Historian examines India's 'gentlemen' terrorists

Durba Ghosh

In the center of a busy Calcutta roundabout stands a 12-foot bronze statue of a celebrated freedom fighter, hanged by the British in 1909. The British called this man, and others in a violent nationalist movement trying to force the British from India, “gentleman terrorists” because of their education and high caste status.

In her new book, “Gentlemanly Terrorists: Political Violence and the Colonial State in India, 1919–1947,” historian Durba Ghosh examines the interplay between India’s militant movement and the nonviolent civil disobedience led by Gandhi, and how Indians reconcile these responses to colonial rule in their narrative of modern India’s birth.

“It’s partially about the stories we tell ourselves about our own nation’s histories,” said Ghosh, professor of history in the College of Arts and Sciences. “In India and internationally, Gandhi has become the symbol of how India won its independence from Britain through nonviolent protest. For this project, I was interested in how Indians reconcile these revolutionary terrorists who coexisted alongside Gandhi’s movement.”

The revolutionary terrorists were a small, underground group, predominantly Hindu, said Ghosh. They planted bombs, conducted assassinations and terrorized British government officials and businessmen in addition to local Indian populations. They were inspired by reading about the Russian and French revolutions, and by the American and Irish struggles against Britain. They saw political violence as the way to force the British to leave their country immediately.

But they had more contact with the pacifist Gandhi and the Indian National Congress than is commonly acknowledged, Ghosh said. Although the Congress disavowed violence, it used the detention and martyrdom of revolutionary terrorists to mobilize resistance against the British.

“Gandhi even said that he disagreed with their methods but believed that they’re committed patriots and that they’re right to refuse to take on the creed of nonviolence,” Ghosh said. “It’s very interdependent; you can’t tell the story of Gandhi without telling the story of the revolutionary terrorists.”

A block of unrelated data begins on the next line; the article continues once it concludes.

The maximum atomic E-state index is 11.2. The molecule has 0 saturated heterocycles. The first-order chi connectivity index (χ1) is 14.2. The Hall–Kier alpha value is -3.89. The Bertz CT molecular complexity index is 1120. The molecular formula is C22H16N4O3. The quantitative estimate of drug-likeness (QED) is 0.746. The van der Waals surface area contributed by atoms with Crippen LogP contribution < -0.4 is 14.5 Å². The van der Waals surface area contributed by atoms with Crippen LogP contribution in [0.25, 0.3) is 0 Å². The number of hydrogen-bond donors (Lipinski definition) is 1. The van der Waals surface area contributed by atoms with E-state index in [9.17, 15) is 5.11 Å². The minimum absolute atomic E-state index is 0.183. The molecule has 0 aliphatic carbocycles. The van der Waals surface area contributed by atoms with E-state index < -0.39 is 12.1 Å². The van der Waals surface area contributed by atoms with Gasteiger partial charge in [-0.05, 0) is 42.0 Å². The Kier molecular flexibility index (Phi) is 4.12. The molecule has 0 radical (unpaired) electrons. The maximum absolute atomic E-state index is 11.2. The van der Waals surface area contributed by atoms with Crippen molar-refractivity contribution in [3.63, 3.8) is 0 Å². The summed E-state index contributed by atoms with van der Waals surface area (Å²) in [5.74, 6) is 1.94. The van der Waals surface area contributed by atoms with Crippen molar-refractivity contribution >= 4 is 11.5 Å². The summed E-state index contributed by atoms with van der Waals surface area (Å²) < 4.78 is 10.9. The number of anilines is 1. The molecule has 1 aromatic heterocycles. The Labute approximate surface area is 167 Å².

How you remake a person who’s been participating in violence into a freedom fighter is not a strictly academic question for Ghosh, who has a family connection to a revolutionary terrorist who had been in a British detainee camp for a violent act. She knew this relative was a freedom fighter, but only learned about the details of his activities while researching this book.

Located near the Kolkata High Court, this 12-foot high statue of Khudiram Bose was erected on the 25th anniversary of Indian independence.

“It was striking to me that, in spite of the commemorations to freedom fighters that exist in all parts of India, the subject of political violence isn’t more widely spoken about,” Ghosh said. This rewriting of history was reflected in numerous perks “freedom fighters” received from the government, such as free railway passes and pensions.

“Gentlemanly Terrorists” also examines how the British colonial state circumvented the rule of law to respond to challenges posed by the violence, and how those laws became what Ghosh calls a “cornerstone” of the security legislation that undergirds the post-colonial state. She said many of the measures undertaken by the colonial state were later taken up by the Bush administration in its use of emergency legislation after 9/11.

“I feel strongly that we do ourselves a great disservice if we, as citizens of liberal democracies, continue to treat terrorism as existing outside politics or the law, as lawmakers and members of the security state tell us we should,” writes Ghosh. “By constructing a history of revolutionary terrorism in late colonial India, I explain the emergence of a bundle of emergency laws that spawned yet more emergency laws. By doing so, I hope I have begun to offer an account for why we should not think of terrorism as an anomaly in modern life. By taking political violence seriously as a part of the Indian struggle for independence, I have told one story about how an imaginary [narrative] for a revolutionary politics conflicted with the liberal imaginary of the colonial government.”

Linda B. Glaser is a staff writer for the College of Arts and Sciences.

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